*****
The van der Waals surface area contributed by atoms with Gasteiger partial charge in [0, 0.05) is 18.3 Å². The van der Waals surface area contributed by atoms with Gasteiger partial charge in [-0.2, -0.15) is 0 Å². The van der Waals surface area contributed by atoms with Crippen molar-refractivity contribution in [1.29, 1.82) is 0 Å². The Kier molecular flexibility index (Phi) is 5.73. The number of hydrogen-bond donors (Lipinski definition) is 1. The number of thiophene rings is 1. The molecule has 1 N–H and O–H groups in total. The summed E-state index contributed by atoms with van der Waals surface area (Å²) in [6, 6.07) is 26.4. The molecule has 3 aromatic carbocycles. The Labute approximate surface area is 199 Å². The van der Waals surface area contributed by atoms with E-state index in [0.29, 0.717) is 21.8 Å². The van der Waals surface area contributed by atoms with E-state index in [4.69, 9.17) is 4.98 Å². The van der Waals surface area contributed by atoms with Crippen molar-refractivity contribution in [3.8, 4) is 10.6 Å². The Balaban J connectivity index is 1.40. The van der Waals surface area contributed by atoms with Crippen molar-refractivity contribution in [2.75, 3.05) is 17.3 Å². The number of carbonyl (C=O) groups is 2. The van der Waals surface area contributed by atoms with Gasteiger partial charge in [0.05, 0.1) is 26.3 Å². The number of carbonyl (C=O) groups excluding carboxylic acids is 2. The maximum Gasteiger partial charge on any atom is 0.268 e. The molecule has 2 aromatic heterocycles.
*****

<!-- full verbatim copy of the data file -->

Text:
The van der Waals surface area contributed by atoms with Gasteiger partial charge in [0, 0.05) is 18.3 Å². The van der Waals surface area contributed by atoms with Gasteiger partial charge in [-0.2, -0.15) is 0 Å². The van der Waals surface area contributed by atoms with Crippen molar-refractivity contribution in [1.29, 1.82) is 0 Å². The Kier molecular flexibility index (Phi) is 5.73. The number of hydrogen-bond donors (Lipinski definition) is 1. The number of thiophene rings is 1. The molecule has 1 N–H and O–H groups in total. The summed E-state index contributed by atoms with van der Waals surface area (Å²) in [6, 6.07) is 26.4. The molecule has 3 aromatic carbocycles. The Labute approximate surface area is 199 Å². The van der Waals surface area contributed by atoms with E-state index in [0.29, 0.717) is 21.8 Å². The van der Waals surface area contributed by atoms with E-state index in [4.69, 9.17) is 4.98 Å². The van der Waals surface area contributed by atoms with Crippen molar-refractivity contribution in [3.8, 4) is 10.6 Å². The Balaban J connectivity index is 1.40. The van der Waals surface area contributed by atoms with Crippen molar-refractivity contribution in [2.75, 3.05) is 17.3 Å². The number of carbonyl (C=O) groups is 2. The van der Waals surface area contributed by atoms with Gasteiger partial charge in [0.05, 0.1) is 26.3 Å². The number of carbonyl (C=O) groups excluding carboxylic acids is 2. The maximum Gasteiger partial charge on any atom is 0.268 e. The molecule has 2 aromatic heterocycles.